Seth Shapiro, VideoCoin’s head of strategy, filed a lawsuit on October 17 in U.S. District Court for the Central District of California accusing the telephone company for neglecting to protect his cell phone during a May 2018 hack. Hackers were able to gain entry into his wallets on 11 exchanges worth over $1.8 million dollars. The claim affirmed that two employees who were from Tucson, Arizona and working for AT&T, led the operation.
Jarrett White and Robert Jack got $4,300 and $585.25, individually, from programmers. The theft happened when Shapiro declared the culmination of $50 million from a private ICO, instead of a public deal.
After a progression of SIM swaps, Shapiro lost $1.7 million in digital currency. Cybercriminals gained control of his cellphone, accessed his email along with his trade records to take a total of a million dollars and a balance that belonged to other individuals who were investing in crypto projects with him.
AT&T spokesman Jim Greer said:
“It is unfortunate that Mr. Shapiro experienced this, but we dispute his allegations. We look forward to presenting our case in court.”
Joel Ortiz, the genius behind the Shapiro hack, was sentenced to 10 years in prison earlier this year. An associate, who was considered a minor was also charged in several cases. Ortiz was accused of taking several million dollars, of which only 400,000 were returned to his accounts.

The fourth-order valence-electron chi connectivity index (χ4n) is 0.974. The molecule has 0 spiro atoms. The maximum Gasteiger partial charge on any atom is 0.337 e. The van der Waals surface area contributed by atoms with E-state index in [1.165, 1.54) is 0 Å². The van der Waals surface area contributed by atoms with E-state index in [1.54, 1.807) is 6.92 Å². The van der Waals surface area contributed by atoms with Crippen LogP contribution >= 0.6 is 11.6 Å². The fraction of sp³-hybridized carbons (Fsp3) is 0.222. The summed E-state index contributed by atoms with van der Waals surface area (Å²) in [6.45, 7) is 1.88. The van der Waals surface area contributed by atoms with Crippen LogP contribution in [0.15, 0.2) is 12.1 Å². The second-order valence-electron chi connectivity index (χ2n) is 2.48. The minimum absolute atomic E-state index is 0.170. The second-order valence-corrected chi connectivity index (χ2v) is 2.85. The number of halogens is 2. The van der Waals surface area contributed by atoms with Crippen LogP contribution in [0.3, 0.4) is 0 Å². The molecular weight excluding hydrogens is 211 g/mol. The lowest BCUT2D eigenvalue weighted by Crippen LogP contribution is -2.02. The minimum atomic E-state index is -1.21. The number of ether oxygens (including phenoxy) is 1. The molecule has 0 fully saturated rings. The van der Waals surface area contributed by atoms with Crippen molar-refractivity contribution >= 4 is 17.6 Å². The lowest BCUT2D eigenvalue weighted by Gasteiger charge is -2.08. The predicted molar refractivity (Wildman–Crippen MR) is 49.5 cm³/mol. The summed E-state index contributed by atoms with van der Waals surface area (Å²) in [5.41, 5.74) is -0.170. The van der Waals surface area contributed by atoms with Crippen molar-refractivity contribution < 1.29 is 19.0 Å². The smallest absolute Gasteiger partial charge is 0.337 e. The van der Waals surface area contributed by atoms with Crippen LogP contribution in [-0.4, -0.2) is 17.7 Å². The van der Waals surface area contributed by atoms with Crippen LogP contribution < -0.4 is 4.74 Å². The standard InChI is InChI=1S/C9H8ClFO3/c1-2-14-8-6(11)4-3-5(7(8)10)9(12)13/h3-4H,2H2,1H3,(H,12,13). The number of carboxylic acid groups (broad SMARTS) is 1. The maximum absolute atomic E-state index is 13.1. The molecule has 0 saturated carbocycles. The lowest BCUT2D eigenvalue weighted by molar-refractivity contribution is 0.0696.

Another SIM hack allegation was brought against AT&T a year ago, when Michael Terpin, a crypto executive and business partner in several ventures, claimed to have lost $23.8 million when Shaipro's cell phone was hacked.
The SIM swap losses have led to an undeniable inquiry for security specialists.
The CEO of the California-based SIM card security supplier DontPort – Haseeb Awan, spoke to CoinDesk and said,
“Individuals ought to keep away from SMS [verification] at whatever point conceivable.”
SIM swapping is a notable risk among the more prominent crypto community, and are frequently focused on due to their exposure and because they may hold higher amounts in their accounts. Shapiro told his investors that he took his cell phone to AT&T when his phone all of a sudden quit working.